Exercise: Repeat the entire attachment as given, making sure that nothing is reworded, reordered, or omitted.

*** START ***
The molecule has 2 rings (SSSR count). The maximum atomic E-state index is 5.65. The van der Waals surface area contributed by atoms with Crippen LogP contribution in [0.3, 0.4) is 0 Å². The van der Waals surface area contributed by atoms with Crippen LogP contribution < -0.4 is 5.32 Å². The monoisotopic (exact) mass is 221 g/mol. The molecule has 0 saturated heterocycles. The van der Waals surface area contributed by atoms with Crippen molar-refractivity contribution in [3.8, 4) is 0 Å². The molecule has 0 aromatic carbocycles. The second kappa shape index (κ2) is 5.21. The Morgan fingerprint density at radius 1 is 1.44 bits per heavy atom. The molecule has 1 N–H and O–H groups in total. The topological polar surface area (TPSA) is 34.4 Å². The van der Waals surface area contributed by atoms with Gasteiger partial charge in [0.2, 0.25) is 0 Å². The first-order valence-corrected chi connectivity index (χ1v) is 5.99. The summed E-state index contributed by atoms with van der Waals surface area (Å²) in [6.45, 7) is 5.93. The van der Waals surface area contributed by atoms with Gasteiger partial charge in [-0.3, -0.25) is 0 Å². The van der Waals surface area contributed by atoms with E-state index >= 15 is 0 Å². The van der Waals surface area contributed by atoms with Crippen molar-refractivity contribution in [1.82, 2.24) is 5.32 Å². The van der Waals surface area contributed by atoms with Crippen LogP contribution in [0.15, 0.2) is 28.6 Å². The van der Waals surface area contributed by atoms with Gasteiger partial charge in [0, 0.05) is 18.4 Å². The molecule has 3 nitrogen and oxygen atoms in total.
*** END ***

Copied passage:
The molecule has 2 rings (SSSR count). The maximum atomic E-state index is 5.65. The van der Waals surface area contributed by atoms with Crippen LogP contribution in [0.3, 0.4) is 0 Å². The van der Waals surface area contributed by atoms with Crippen LogP contribution < -0.4 is 5.32 Å². The monoisotopic (exact) mass is 221 g/mol. The molecule has 0 saturated heterocycles. The van der Waals surface area contributed by atoms with Crippen molar-refractivity contribution in [3.8, 4) is 0 Å². The molecule has 0 aromatic carbocycles. The second kappa shape index (κ2) is 5.21. The Morgan fingerprint density at radius 1 is 1.44 bits per heavy atom. The molecule has 1 N–H and O–H groups in total. The topological polar surface area (TPSA) is 34.4 Å². The van der Waals surface area contributed by atoms with Gasteiger partial charge in [0.2, 0.25) is 0 Å². The first-order valence-corrected chi connectivity index (χ1v) is 5.99. The summed E-state index contributed by atoms with van der Waals surface area (Å²) in [6.45, 7) is 5.93. The van der Waals surface area contributed by atoms with Gasteiger partial charge in [-0.3, -0.25) is 0 Å². The van der Waals surface area contributed by atoms with E-state index >= 15 is 0 Å². The van der Waals surface area contributed by atoms with Crippen molar-refractivity contribution in [1.82, 2.24) is 5.32 Å². The van der Waals surface area contributed by atoms with Crippen LogP contribution in [0.15, 0.2) is 28.6 Å². The van der Waals surface area contributed by atoms with Gasteiger partial charge in [0, 0.05) is 18.4 Å². The molecule has 3 nitrogen and oxygen atoms in total.